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Re: Can ISO15408 evaluated products be trusted?
From: Valdis.Kletnieks () vt edu
Date: Sat, 21 May 2005 23:41:17 -0400

On Sat, 21 May 2005 06:36:29 PDT, Nora Barrera said:

What's the use of security functions if they can be circumvented?

Rule #1 of security: It's never perfect.

Rule #2 of security: It's stupid to spend more effort on security than you
need to.

Rule #3 of security: Good security features raise the attacker's cost faster
than they raise your cost.  Bad security features are the opposite.

Rule #4 of security: The "right security" is that set of features which raises
the attacker's cost to equal the value of the target, while having the lowest
total sum cost to you.

Almost all bank vaults have security functions (big lockable doors, solid walls,
and so on).  The fact that they are still circumventable doesn't mean they're
useless.  If the bank has (for instance) an average of $150K in the vault at
a given time, they don't need perfect security - they only need enough security
so it costs an attacker at least $150K to break it. Yes - there's probably some
psycho asshole bank robber who will attack the bank *anyhow*, even if it costs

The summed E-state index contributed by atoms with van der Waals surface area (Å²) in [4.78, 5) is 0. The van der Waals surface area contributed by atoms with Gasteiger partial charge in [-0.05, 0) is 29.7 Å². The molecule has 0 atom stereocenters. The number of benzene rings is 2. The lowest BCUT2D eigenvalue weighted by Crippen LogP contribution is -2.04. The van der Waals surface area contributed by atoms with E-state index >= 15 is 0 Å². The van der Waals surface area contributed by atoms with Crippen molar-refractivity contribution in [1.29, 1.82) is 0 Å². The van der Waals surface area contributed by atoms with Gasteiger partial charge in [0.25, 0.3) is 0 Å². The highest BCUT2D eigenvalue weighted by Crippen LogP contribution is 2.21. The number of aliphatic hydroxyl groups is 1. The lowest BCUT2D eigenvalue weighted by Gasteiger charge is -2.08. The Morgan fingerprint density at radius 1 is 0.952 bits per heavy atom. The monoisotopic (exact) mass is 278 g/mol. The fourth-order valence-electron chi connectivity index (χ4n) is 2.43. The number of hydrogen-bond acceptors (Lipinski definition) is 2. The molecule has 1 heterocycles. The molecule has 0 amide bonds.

him $250K and he ends up $100K in the hole.  Since it's going to cost you
a lot *more* to stop the $250K attack, your best bet at that point is to
quit improving the security any further, and just shell out the $5K/year in
insurance premiums to cover the bank's losses.. ;)  (This also explains why
major branches that may have $3M in cash have lots more sophisticated vaults
than tiny branches, which tend to the wimpier vaults...)

Why is the credit card system basically insecure?  Because the banks have
figured out that if they spend $X, the fraud rate will be 3%, but to push it down
to 1% would cost a LOT more $X.  What maximizes their return seems to be
spending enough on security to keep the fraud rate around 2%.  

Schneier's "Secrets and Lies" has a lot more good stuff to say about this...

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